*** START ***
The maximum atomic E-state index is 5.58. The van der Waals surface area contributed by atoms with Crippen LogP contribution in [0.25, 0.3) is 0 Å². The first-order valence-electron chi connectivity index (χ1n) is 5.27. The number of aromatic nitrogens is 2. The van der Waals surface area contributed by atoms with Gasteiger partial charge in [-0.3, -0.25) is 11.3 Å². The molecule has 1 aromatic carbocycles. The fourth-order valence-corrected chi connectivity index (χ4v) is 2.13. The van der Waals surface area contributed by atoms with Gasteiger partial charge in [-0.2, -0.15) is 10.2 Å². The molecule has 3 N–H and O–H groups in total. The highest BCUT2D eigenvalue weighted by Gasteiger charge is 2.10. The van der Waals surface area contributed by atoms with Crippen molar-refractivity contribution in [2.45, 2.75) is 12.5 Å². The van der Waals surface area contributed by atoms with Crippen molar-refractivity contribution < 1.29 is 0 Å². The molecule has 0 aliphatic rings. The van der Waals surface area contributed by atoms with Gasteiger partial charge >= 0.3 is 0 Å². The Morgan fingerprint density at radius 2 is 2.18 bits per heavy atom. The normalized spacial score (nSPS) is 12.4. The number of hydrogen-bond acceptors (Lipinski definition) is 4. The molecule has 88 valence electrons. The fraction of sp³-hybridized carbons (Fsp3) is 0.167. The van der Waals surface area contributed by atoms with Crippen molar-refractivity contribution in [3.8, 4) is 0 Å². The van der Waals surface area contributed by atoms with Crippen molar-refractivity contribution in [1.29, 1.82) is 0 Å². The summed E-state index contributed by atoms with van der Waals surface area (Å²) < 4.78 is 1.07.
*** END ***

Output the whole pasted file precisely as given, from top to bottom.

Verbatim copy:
The maximum atomic E-state index is 5.58. The van der Waals surface area contributed by atoms with Crippen LogP contribution in [0.25, 0.3) is 0 Å². The first-order valence-electron chi connectivity index (χ1n) is 5.27. The number of aromatic nitrogens is 2. The van der Waals surface area contributed by atoms with Gasteiger partial charge in [-0.3, -0.25) is 11.3 Å². The molecule has 1 aromatic carbocycles. The fourth-order valence-corrected chi connectivity index (χ4v) is 2.13. The van der Waals surface area contributed by atoms with Gasteiger partial charge in [-0.2, -0.15) is 10.2 Å². The molecule has 3 N–H and O–H groups in total. The highest BCUT2D eigenvalue weighted by Gasteiger charge is 2.10. The van der Waals surface area contributed by atoms with Crippen molar-refractivity contribution in [2.45, 2.75) is 12.5 Å². The van der Waals surface area contributed by atoms with Crippen molar-refractivity contribution < 1.29 is 0 Å². The molecule has 0 aliphatic rings. The van der Waals surface area contributed by atoms with Gasteiger partial charge >= 0.3 is 0 Å². The Morgan fingerprint density at radius 2 is 2.18 bits per heavy atom. The normalized spacial score (nSPS) is 12.4. The number of hydrogen-bond acceptors (Lipinski definition) is 4. The molecule has 88 valence electrons. The fraction of sp³-hybridized carbons (Fsp3) is 0.167. The van der Waals surface area contributed by atoms with Crippen molar-refractivity contribution in [3.8, 4) is 0 Å². The van der Waals surface area contributed by atoms with Crippen molar-refractivity contribution in [1.29, 1.82) is 0 Å². The summed E-state index contributed by atoms with van der Waals surface area (Å²) < 4.78 is 1.07.